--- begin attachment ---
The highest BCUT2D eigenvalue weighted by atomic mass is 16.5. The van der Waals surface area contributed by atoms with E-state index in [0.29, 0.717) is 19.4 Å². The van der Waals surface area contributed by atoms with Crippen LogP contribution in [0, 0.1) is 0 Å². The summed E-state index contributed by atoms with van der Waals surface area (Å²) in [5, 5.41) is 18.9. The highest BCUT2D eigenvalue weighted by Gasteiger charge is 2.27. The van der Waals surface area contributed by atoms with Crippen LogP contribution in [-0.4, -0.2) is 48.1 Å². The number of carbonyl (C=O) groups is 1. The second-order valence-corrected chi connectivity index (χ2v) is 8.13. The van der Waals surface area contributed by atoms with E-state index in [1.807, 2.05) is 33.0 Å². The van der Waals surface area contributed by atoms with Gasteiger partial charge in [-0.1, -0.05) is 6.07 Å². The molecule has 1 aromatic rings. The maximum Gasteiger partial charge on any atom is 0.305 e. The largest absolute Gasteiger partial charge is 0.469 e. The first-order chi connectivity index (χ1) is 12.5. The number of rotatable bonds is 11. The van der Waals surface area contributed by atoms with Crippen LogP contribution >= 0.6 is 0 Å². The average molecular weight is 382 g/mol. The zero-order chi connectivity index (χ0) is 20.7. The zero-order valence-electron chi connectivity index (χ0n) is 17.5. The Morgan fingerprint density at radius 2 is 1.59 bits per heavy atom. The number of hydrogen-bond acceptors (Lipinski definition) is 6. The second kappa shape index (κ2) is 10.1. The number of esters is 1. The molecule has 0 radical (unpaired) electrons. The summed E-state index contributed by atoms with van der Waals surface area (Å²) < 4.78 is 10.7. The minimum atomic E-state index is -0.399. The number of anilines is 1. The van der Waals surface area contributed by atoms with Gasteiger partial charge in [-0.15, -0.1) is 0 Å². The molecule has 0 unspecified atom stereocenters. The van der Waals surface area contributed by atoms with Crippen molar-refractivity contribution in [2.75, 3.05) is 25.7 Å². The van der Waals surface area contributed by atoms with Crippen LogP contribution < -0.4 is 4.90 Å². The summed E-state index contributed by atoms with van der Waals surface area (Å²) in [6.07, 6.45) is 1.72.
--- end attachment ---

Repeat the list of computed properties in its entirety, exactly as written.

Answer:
The highest BCUT2D eigenvalue weighted by atomic mass is 16.5. The van der Waals surface area contributed by atoms with E-state index in [0.29, 0.717) is 19.4 Å². The van der Waals surface area contributed by atoms with Crippen LogP contribution in [0, 0.1) is 0 Å². The summed E-state index contributed by atoms with van der Waals surface area (Å²) in [5, 5.41) is 18.9. The highest BCUT2D eigenvalue weighted by Gasteiger charge is 2.27. The van der Waals surface area contributed by atoms with Crippen LogP contribution in [-0.4, -0.2) is 48.1 Å². The number of carbonyl (C=O) groups is 1. The second-order valence-corrected chi connectivity index (χ2v) is 8.13. The van der Waals surface area contributed by atoms with E-state index in [1.807, 2.05) is 33.0 Å². The van der Waals surface area contributed by atoms with Gasteiger partial charge in [-0.1, -0.05) is 6.07 Å². The molecule has 1 aromatic rings. The maximum Gasteiger partial charge on any atom is 0.305 e. The largest absolute Gasteiger partial charge is 0.469 e. The first-order chi connectivity index (χ1) is 12.5. The number of rotatable bonds is 11. The van der Waals surface area contributed by atoms with Crippen LogP contribution >= 0.6 is 0 Å². The average molecular weight is 382 g/mol. The zero-order chi connectivity index (χ0) is 20.7. The zero-order valence-electron chi connectivity index (χ0n) is 17.5. The Morgan fingerprint density at radius 2 is 1.59 bits per heavy atom. The number of hydrogen-bond acceptors (Lipinski definition) is 6. The second kappa shape index (κ2) is 10.1. The number of esters is 1. The molecule has 0 radical (unpaired) electrons. The summed E-state index contributed by atoms with van der Waals surface area (Å²) < 4.78 is 10.7. The minimum atomic E-state index is -0.399. The number of anilines is 1. The van der Waals surface area contributed by atoms with Gasteiger partial charge in [-0.15, -0.1) is 0 Å². The molecule has 0 unspecified atom stereocenters. The van der Waals surface area contributed by atoms with Crippen molar-refractivity contribution in [2.75, 3.05) is 25.7 Å². The van der Waals surface area contributed by atoms with Crippen LogP contribution < -0.4 is 4.90 Å². The summed E-state index contributed by atoms with van der Waals surface area (Å²) in [6.07, 6.45) is 1.72.